From Jefferson Hills, Pa
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I agree with you greenghost. I had written a letter to John Hallas, the Ohiopyle Park Manager, back in December when the park was asking for public input as to letting kayaks run "Over the Falls" more then just once a year. I felt it was a polite letter from a fishermans point of view. I felt that if the USACE would run water off to maintain 2.25 feet at the Ramcat gage that it would be a happy median for both fishing and boating.
Their decision about running the falls, I think, came down in late July or early August. They decided to keep things "as is". I can understand why. All the safety and legal concerns, plus all the more people they would have to hire as lifeguards. It just wouldn't be worth the legal risks.

Posted on: 2009/9/16 18:23


Re: Too hot to handle

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It is always wise to question your sanity when fishing the yough- especially away from the dam.

Posted on: 2009/9/19 22:28
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Re: Too hot to handle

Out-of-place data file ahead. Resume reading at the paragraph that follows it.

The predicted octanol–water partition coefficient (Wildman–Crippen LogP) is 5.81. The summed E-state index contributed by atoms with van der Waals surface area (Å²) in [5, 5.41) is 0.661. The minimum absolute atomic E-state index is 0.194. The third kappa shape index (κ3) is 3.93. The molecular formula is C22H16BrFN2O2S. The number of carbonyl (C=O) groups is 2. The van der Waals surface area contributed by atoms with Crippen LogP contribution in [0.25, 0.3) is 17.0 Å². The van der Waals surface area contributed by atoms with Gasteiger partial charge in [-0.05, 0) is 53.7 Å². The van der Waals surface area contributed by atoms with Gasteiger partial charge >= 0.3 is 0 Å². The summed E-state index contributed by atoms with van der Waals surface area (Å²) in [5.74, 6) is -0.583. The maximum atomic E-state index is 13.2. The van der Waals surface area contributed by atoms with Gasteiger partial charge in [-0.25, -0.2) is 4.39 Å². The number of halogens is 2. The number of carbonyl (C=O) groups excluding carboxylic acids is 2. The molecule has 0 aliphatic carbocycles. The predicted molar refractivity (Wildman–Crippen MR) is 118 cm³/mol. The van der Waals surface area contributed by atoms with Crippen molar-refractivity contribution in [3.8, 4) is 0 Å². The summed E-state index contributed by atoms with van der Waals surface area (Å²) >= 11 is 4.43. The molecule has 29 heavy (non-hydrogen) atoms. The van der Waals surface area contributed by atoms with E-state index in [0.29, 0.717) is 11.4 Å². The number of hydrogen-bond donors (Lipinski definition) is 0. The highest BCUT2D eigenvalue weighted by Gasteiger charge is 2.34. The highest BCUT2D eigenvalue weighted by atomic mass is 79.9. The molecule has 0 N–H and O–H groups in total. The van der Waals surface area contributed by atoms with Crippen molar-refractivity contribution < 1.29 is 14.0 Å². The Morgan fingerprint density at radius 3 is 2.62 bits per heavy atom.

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Now see, I would have said that you have to question your sanity if you find yourself fishing anywhere other than the Yough, with the exception of right below the dam.

It is a rugged river though--definitely not for everybody. I have to admit I found myself wading a piece of the river earlier this season and telling myself I needed to have my head examined for doing this on a regular basis.


Posted on: 2009/9/20 7:04


Re: Too hot to handle

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Greenghost

Is anything being done to discuss this situation? Talks with PFBC or ACOE?

Seems like a big waste of a resource. Lake is BIG one and seems to have enough water stored in there.

Posted on: 2009/9/22 12:37


Re: Too hot to handle

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I just recently read, though not in all its minute detail as it is a rather large document, the water management plan for the reservoir last week. I believe the current plant was presented and reviewed in 2004 and the short take from the powers that be was that a period of near 70 or 70 degree temps would have "minimal impact" on the fishery.

If you google youghiogheny river water management plan you can find it.

Posted on: 2009/9/22 12:50


Re: Too hot to handle

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I've seen PFBC officers refuse to stock 70 degree water in October. Who came up with that plan?

Posted on: 2009/9/23 10:36


Re: Too hot to handle

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Lehigh,